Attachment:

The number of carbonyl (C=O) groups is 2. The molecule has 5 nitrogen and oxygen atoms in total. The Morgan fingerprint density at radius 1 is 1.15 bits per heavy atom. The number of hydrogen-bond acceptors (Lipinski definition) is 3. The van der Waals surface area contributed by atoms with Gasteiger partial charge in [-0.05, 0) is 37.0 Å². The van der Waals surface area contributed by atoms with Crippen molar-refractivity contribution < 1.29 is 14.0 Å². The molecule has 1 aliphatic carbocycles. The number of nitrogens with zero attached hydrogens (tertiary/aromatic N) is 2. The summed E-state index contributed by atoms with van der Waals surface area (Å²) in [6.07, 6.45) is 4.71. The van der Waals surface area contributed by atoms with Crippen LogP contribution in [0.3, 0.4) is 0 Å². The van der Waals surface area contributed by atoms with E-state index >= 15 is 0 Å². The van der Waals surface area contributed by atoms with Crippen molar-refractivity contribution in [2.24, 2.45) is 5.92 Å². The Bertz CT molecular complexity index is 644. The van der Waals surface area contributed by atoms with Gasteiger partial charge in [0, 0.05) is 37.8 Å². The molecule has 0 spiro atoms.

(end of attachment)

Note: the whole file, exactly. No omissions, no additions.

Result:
The number of carbonyl (C=O) groups is 2. The molecule has 5 nitrogen and oxygen atoms in total. The Morgan fingerprint density at radius 1 is 1.15 bits per heavy atom. The number of hydrogen-bond acceptors (Lipinski definition) is 3. The van der Waals surface area contributed by atoms with Gasteiger partial charge in [-0.05, 0) is 37.0 Å². The van der Waals surface area contributed by atoms with Crippen molar-refractivity contribution < 1.29 is 14.0 Å². The molecule has 1 aliphatic carbocycles. The number of nitrogens with zero attached hydrogens (tertiary/aromatic N) is 2. The summed E-state index contributed by atoms with van der Waals surface area (Å²) in [6.07, 6.45) is 4.71. The van der Waals surface area contributed by atoms with Crippen LogP contribution in [0.3, 0.4) is 0 Å². The van der Waals surface area contributed by atoms with E-state index >= 15 is 0 Å². The van der Waals surface area contributed by atoms with Crippen molar-refractivity contribution in [2.24, 2.45) is 5.92 Å². The Bertz CT molecular complexity index is 644. The van der Waals surface area contributed by atoms with Gasteiger partial charge in [0, 0.05) is 37.8 Å². The molecule has 0 spiro atoms.